Table for Five: Passover Edition

Finding Our Voice
April 25, 2024

One verse, five voices. Edited by Nina Litvak and Salvador Litvak, the Accidental Talmudist

And [as for] the one who does not know to ask, you open for him. As the Torah says, “You must tell your child on that day, saying, ‘For the sake of this, HaShem acted for me when I left Egypt.’”

– Passover Haggadah

Yehudit Wolffe
Founder, Bais Chana of California and KosherSofer.com

At the Seder we will be telling the son “that doesn’t know how to ask”: “For the sake of THIS Hashem acted for me when I left Egypt.” This son will ask what is “THIS”? 

What causes Hashem’s miracles? Why did G-d allow evil/suffering before miracles? Chassidus delves deeply into these questions: To see our pain; G-d hiding; a confused world; evil within the plan of creation. 

G-d’s plan is for us to see an infinite G-d in a finite world, for us to bring the world to its ultimate intention/purpose which is to understand an infinite G-d. Can limited humans see an infinite G-d? YES! The Lubavitcher Rebbe clarified: Evil, a cover of truth, only has power if we consider it powerful and valid. When we follow Hashem’s will, and act with goodness, evil has no power. It cannot frighten/overpower us. Through us persevering with good deeds during dark times, doing Hashem’s will, we overpower evil … by revealing the truth: the power of an infinite Hashem in this world! Our light expels darkness! We see Hashem performing miracles. 

How do we persevere with conviction and empowered leadership being forces of good? We have power by understanding Torah, internalizing the teachings of Hashem; His will and wisdom, especially with the inner dimensions of Chassidus we understand/become G-dl’y conscious.  We see Hashem continuously performing miracles for us! Doing goodness/kindness despite darkness, breaking veils, exposeing miracles/our purpose in creation. By thanking/acknowledging Hashem we complete G-d’s intention for us. Thank you Hashem!!!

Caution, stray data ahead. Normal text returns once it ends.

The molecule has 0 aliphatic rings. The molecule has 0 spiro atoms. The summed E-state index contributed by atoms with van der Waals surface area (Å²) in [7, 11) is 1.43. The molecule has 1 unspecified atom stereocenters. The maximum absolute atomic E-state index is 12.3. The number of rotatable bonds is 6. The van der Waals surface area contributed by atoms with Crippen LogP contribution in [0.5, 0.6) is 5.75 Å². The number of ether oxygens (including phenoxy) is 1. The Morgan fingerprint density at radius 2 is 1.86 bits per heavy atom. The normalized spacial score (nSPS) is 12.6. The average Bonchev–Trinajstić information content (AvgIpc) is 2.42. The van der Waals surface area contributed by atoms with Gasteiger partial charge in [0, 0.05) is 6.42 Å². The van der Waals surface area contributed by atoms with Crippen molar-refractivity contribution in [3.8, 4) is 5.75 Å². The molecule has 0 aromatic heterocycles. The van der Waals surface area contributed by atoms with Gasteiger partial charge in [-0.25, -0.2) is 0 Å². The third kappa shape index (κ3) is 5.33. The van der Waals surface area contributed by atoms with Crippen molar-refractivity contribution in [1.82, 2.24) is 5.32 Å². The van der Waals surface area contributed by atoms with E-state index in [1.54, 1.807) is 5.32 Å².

Rabbi Chaim Singer-Frankes
Multi-Faith Chaplain, Spiritual Care Guide, Kaiser Panorama City

The Passover seder is modeled on the classical Greek symposium, inviting each of us at the table to become a philosopher. With that first glass of wine, we may exit our narrow intellectual and spiritual slaveries and let the Haggadah refract each of us in rays of personal insight. Every page illuminates a palace to be explored for innermost truths. But of them all, the “four children” invite us to the most captivating introspection. The sons enchant as arresting archetypes, and with each year we recognize different aspects of ourselves nestled within them. We fathom which son to identify with, locating one to express our particular nature. From lowliness to curiosity, discernment to radical selfishness, wisdom to tongue-tied naivete. 

Indeed, with the fourth son, the Haggadah’s authors may have concealed that most imperative quality so easily dismissed: Awe. Curious and ironic, it is the fourth child who in his mute astonishment may in fact “say” the most. Maybe it is the improbable and outlandish notion that “God was present for all of it” which leaves this child dumbfounded. Consider things which leave you agape or utterly breathless. The spectacle of our deliverance from bondage? Well sure! But isn’t it all a Divine pageant: A breathtaking sunset, a few bars by Mussorgsky, or the miracle of birth? With God as gem cutter, even pedestrian facets of daily life bedazzle and inspire us to apprehend that what we don’t know is the gateway to eternity.

Rabbi Yoni Dahlen
Congregation Shaarey Zedek, Southfield MI

The brilliance of the Passover Haggadah comes from its ability to transcend. The Haggadah isn’t just a map for navigating the Seder; it’s a map for navigating our hearts, our minds, our neshamas.